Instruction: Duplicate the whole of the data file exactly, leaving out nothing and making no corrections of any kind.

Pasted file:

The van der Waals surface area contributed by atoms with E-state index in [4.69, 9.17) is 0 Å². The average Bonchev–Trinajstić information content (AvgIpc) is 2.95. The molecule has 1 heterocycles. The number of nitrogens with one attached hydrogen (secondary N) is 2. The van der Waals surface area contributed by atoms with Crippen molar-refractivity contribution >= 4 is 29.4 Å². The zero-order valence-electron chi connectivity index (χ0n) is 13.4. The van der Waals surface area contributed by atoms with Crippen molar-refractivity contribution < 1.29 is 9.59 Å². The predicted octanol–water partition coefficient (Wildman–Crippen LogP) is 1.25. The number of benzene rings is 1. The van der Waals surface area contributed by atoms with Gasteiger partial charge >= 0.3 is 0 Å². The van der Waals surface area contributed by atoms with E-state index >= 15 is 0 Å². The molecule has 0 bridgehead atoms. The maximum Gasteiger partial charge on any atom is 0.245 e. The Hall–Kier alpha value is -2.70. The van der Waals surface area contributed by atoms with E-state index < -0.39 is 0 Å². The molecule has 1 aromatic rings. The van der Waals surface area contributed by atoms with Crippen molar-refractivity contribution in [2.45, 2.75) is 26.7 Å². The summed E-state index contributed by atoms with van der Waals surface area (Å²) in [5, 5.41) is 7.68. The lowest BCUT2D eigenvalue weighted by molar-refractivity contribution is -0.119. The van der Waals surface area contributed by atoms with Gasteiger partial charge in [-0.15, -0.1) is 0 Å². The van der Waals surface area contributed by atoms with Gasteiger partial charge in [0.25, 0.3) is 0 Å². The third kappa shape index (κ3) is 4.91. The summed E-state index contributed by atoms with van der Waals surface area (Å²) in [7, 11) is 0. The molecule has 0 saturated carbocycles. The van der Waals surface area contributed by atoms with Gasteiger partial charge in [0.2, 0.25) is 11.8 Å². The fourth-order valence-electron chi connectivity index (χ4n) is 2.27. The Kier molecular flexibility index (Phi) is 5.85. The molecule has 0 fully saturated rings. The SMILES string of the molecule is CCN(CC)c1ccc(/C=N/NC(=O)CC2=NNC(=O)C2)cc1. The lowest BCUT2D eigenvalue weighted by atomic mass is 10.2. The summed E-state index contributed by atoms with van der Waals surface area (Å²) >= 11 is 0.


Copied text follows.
The van der Waals surface area contributed by atoms with E-state index in [4.69, 9.17) is 0 Å². The average Bonchev–Trinajstić information content (AvgIpc) is 2.95. The molecule has 1 heterocycles. The number of nitrogens with one attached hydrogen (secondary N) is 2. The van der Waals surface area contributed by atoms with Crippen molar-refractivity contribution >= 4 is 29.4 Å². The zero-order valence-electron chi connectivity index (χ0n) is 13.4. The van der Waals surface area contributed by atoms with Crippen molar-refractivity contribution < 1.29 is 9.59 Å². The predicted octanol–water partition coefficient (Wildman–Crippen LogP) is 1.25. The number of benzene rings is 1. The van der Waals surface area contributed by atoms with Gasteiger partial charge >= 0.3 is 0 Å². The van der Waals surface area contributed by atoms with E-state index >= 15 is 0 Å². The molecule has 0 bridgehead atoms. The maximum Gasteiger partial charge on any atom is 0.245 e. The Hall–Kier alpha value is -2.70. The van der Waals surface area contributed by atoms with E-state index < -0.39 is 0 Å². The molecule has 1 aromatic rings. The van der Waals surface area contributed by atoms with Crippen molar-refractivity contribution in [2.45, 2.75) is 26.7 Å². The summed E-state index contributed by atoms with van der Waals surface area (Å²) in [5, 5.41) is 7.68. The lowest BCUT2D eigenvalue weighted by molar-refractivity contribution is -0.119. The van der Waals surface area contributed by atoms with Gasteiger partial charge in [-0.15, -0.1) is 0 Å². The van der Waals surface area contributed by atoms with Gasteiger partial charge in [0.25, 0.3) is 0 Å². The third kappa shape index (κ3) is 4.91. The summed E-state index contributed by atoms with van der Waals surface area (Å²) in [7, 11) is 0. The molecule has 0 saturated carbocycles. The van der Waals surface area contributed by atoms with Gasteiger partial charge in [0.2, 0.25) is 11.8 Å². The fourth-order valence-electron chi connectivity index (χ4n) is 2.27. The Kier molecular flexibility index (Phi) is 5.85. The molecule has 0 fully saturated rings. The SMILES string of the molecule is CCN(CC)c1ccc(/C=N/NC(=O)CC2=NNC(=O)C2)cc1. The lowest BCUT2D eigenvalue weighted by atomic mass is 10.2. The summed E-state index contributed by atoms with van der Waals surface area (Å²) >= 11 is 0.